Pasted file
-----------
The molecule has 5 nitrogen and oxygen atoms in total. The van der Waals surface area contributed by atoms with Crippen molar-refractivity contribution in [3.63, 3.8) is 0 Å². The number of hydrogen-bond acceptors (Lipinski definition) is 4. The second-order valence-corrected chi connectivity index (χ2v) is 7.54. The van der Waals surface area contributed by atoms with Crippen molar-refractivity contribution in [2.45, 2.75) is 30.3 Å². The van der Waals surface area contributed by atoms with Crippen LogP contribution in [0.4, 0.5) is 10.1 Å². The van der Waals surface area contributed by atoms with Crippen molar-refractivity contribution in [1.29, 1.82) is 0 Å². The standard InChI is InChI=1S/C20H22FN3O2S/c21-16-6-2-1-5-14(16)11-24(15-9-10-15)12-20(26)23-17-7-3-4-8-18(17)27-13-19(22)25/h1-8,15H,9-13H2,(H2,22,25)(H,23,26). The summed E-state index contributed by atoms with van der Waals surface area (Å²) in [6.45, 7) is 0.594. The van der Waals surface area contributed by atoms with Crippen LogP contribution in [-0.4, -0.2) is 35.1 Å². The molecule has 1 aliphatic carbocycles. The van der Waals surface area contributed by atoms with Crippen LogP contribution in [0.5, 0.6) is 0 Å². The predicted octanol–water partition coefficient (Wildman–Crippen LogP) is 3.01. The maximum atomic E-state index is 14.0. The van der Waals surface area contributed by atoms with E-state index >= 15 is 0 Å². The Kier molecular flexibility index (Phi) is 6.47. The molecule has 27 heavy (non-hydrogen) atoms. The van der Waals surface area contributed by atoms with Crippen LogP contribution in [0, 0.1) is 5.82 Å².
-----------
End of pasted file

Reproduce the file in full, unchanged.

The molecule has 5 nitrogen and oxygen atoms in total. The van der Waals surface area contributed by atoms with Crippen molar-refractivity contribution in [3.63, 3.8) is 0 Å². The number of hydrogen-bond acceptors (Lipinski definition) is 4. The second-order valence-corrected chi connectivity index (χ2v) is 7.54. The van der Waals surface area contributed by atoms with Crippen molar-refractivity contribution in [2.45, 2.75) is 30.3 Å². The van der Waals surface area contributed by atoms with Crippen LogP contribution in [0.4, 0.5) is 10.1 Å². The van der Waals surface area contributed by atoms with Crippen molar-refractivity contribution in [1.29, 1.82) is 0 Å². The standard InChI is InChI=1S/C20H22FN3O2S/c21-16-6-2-1-5-14(16)11-24(15-9-10-15)12-20(26)23-17-7-3-4-8-18(17)27-13-19(22)25/h1-8,15H,9-13H2,(H2,22,25)(H,23,26). The summed E-state index contributed by atoms with van der Waals surface area (Å²) in [6.45, 7) is 0.594. The van der Waals surface area contributed by atoms with Crippen LogP contribution in [-0.4, -0.2) is 35.1 Å². The molecule has 1 aliphatic carbocycles. The van der Waals surface area contributed by atoms with Crippen LogP contribution in [0.5, 0.6) is 0 Å². The predicted octanol–water partition coefficient (Wildman–Crippen LogP) is 3.01. The maximum atomic E-state index is 14.0. The van der Waals surface area contributed by atoms with E-state index >= 15 is 0 Å². The Kier molecular flexibility index (Phi) is 6.47. The molecule has 27 heavy (non-hydrogen) atoms. The van der Waals surface area contributed by atoms with Crippen LogP contribution in [0, 0.1) is 5.82 Å².